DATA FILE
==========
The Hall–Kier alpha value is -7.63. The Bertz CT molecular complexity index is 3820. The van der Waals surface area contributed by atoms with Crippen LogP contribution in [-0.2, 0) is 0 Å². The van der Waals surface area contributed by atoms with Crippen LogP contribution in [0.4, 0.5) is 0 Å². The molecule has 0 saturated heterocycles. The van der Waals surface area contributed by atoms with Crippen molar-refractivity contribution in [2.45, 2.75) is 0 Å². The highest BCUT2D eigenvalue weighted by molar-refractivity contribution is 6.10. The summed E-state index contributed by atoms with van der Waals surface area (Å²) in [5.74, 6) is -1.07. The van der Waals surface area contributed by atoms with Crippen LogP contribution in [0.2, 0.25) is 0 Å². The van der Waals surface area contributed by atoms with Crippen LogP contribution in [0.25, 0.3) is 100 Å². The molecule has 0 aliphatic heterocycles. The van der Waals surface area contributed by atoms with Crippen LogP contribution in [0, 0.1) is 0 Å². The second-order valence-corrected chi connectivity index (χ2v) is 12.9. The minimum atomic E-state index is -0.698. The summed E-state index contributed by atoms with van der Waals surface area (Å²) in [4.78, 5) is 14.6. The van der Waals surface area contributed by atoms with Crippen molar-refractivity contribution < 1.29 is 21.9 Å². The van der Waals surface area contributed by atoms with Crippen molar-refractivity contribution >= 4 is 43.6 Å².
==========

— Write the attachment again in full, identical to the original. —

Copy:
The Hall–Kier alpha value is -7.63. The Bertz CT molecular complexity index is 3820. The van der Waals surface area contributed by atoms with Crippen LogP contribution in [-0.2, 0) is 0 Å². The van der Waals surface area contributed by atoms with Crippen LogP contribution in [0.4, 0.5) is 0 Å². The molecule has 0 saturated heterocycles. The van der Waals surface area contributed by atoms with Crippen molar-refractivity contribution in [2.45, 2.75) is 0 Å². The highest BCUT2D eigenvalue weighted by molar-refractivity contribution is 6.10. The summed E-state index contributed by atoms with van der Waals surface area (Å²) in [5.74, 6) is -1.07. The van der Waals surface area contributed by atoms with Crippen LogP contribution in [0.2, 0.25) is 0 Å². The van der Waals surface area contributed by atoms with Crippen LogP contribution in [0.25, 0.3) is 100 Å². The molecule has 0 aliphatic heterocycles. The van der Waals surface area contributed by atoms with Crippen LogP contribution in [0, 0.1) is 0 Å². The second-order valence-corrected chi connectivity index (χ2v) is 12.9. The minimum atomic E-state index is -0.698. The summed E-state index contributed by atoms with van der Waals surface area (Å²) in [4.78, 5) is 14.6. The van der Waals surface area contributed by atoms with Crippen molar-refractivity contribution < 1.29 is 21.9 Å². The van der Waals surface area contributed by atoms with Crippen molar-refractivity contribution >= 4 is 43.6 Å².